Avenda’s improved clustering capabilities allow enterprises to support large numbers of appliances (hardware or virtual machine) across widely distributed locations. (Avenda says that in-house testing has confirmed a minimum of 30 appliances can be supported, but believe that hundreds of appliances will work efficiently in a given deployment.) Cluster nodes can be placed behind load balancers, and high availability is maintained through failover to the next available machine on the network, rather than appliance pairing.
eTIPS is managed through a Web-based console that can be accessed from any location in the deployed environment without need for a master management console, giving it a high degree of administrative flexibility. Policy is automatically populated to all nodes, both initially and incrementally, as policies are added or modified; administrative roles are now highly customizable.
"Avenda scales well; you have consistent information across all the nodes," says Phil Schacter, Gartner managing VP for IT1 security and risk management. "You can deal with fluctuations in demand, so you are not slowing down the network because you don’t have enough RADIUS servers and policy systems in your environment."
The new release includes device registration, improving the ability to apply policy to employee-owned mobile devices, including tablets, smartphones and personal laptops. Enterprises have the option of registration through IT or user self-registration. Devices are tracked through MAC address, and verified with additional device-specific information, such as exact OS version, to reduce vulnerability to MAC spoofing.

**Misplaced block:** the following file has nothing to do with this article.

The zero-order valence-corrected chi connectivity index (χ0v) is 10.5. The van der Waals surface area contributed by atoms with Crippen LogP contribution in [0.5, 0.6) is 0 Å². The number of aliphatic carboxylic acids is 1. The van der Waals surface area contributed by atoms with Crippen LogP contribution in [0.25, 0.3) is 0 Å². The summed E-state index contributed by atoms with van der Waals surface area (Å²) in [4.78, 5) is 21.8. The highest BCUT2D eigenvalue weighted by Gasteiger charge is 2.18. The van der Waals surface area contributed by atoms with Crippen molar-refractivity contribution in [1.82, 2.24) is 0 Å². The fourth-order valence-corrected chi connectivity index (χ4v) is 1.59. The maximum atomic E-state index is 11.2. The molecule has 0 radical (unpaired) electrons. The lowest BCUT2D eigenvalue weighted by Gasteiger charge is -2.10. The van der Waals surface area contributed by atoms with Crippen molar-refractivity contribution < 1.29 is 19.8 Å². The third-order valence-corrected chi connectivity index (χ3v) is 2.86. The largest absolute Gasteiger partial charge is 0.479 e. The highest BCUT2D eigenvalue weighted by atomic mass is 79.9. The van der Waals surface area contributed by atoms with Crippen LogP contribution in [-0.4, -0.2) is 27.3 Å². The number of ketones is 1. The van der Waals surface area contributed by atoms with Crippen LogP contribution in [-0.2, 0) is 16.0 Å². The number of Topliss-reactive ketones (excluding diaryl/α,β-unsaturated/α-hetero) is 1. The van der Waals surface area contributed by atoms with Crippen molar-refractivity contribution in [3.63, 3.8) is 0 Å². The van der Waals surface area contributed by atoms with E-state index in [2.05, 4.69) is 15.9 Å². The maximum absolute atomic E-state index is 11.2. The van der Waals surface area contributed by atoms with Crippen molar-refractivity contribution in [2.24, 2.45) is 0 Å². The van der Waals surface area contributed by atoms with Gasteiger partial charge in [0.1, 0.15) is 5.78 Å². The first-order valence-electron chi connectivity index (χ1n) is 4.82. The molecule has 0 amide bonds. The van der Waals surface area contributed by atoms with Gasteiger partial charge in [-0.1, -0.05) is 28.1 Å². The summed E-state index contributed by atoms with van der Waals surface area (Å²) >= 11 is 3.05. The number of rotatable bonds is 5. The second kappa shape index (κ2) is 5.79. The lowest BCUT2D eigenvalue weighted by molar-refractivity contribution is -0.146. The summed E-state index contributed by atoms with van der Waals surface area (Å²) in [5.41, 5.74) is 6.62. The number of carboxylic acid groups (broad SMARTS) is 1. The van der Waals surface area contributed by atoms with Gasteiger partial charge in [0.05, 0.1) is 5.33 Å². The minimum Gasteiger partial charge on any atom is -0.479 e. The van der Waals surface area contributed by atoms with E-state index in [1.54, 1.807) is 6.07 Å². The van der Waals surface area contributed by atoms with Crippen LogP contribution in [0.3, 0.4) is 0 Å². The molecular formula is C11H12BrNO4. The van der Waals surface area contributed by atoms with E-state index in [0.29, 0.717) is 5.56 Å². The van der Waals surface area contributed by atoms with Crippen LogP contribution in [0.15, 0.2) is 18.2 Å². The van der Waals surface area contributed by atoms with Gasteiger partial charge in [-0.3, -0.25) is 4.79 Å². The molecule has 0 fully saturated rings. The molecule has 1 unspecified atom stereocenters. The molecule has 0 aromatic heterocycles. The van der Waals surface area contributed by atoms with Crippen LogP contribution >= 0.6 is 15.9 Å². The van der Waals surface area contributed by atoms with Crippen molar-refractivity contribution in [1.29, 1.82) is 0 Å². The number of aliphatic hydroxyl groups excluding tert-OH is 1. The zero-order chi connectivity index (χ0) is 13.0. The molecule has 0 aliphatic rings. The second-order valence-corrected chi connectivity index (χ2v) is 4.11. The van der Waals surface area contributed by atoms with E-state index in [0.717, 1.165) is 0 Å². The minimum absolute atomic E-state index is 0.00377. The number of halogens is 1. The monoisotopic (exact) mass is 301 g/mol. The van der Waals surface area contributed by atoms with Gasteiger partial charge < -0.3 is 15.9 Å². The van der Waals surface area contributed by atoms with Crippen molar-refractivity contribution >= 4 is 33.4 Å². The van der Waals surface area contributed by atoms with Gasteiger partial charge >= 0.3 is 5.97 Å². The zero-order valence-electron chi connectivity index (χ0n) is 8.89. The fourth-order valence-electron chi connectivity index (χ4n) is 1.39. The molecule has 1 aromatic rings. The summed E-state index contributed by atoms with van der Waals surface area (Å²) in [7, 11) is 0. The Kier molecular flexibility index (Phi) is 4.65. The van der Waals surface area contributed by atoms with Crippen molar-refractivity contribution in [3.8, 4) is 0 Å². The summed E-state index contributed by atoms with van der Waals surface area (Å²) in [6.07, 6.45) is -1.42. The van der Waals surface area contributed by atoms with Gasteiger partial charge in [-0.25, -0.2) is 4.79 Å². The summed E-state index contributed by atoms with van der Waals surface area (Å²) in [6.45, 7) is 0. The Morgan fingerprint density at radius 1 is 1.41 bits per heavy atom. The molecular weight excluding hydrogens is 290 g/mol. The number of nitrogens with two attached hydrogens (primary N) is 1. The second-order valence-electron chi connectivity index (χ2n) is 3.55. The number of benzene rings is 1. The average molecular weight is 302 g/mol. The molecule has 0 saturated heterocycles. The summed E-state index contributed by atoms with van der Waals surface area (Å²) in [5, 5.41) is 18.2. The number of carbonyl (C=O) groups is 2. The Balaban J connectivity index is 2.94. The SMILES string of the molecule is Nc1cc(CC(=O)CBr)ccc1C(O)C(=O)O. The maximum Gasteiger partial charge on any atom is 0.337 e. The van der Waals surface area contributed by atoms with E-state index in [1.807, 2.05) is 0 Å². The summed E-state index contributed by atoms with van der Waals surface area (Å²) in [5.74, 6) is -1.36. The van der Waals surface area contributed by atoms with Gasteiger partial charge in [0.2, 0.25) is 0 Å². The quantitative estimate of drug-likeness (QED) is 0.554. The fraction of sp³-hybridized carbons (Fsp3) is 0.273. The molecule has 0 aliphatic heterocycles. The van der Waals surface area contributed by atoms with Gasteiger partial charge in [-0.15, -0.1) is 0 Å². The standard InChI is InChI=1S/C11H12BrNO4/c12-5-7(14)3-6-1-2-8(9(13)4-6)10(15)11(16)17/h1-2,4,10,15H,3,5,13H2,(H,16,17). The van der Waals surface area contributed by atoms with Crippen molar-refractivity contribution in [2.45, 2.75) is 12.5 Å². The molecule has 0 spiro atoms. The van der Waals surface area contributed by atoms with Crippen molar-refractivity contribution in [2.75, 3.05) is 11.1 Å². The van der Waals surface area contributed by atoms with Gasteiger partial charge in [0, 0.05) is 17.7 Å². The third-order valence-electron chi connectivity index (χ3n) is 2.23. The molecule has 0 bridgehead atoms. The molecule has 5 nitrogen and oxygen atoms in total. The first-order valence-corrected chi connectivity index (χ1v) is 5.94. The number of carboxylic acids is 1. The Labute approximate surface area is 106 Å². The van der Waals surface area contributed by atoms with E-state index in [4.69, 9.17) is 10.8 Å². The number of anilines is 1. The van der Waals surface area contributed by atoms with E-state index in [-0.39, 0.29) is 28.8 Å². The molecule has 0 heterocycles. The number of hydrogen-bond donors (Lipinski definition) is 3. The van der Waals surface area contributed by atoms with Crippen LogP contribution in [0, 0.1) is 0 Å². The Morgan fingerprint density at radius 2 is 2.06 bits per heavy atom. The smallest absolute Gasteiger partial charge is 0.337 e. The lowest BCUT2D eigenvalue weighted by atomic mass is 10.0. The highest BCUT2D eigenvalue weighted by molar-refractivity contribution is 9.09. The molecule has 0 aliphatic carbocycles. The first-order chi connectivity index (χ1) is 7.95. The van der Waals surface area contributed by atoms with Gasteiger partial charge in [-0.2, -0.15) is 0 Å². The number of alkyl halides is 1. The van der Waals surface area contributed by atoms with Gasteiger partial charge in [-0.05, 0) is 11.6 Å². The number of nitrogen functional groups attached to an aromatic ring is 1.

"The iPad has changed things," says Schacter. "Enterprises are looking for better systems to help them identify when devices are on the network and give them opportunity to have different policies for unmanaged devices."
eTIPS 4.0 improves endpoint security "health checks" and remediation. Windows-based devices can be evaluated for the latest security patches and remediated if they are not current. In addition, enterprises can enforce basic (allow or deny) USB device policies for devices seeking network entry.
These health checks, however, are no longer the primary driver for NAC, as they were when the buzz around NAC was hottest.
"Back then, it was all about the notion of security posture," he says. "Enterprises were so worried about malware getting into the organization through the endpoint. Now it seems most people are more interested in the identity of the user coming in, and whether it is a managed or unmanaged device."
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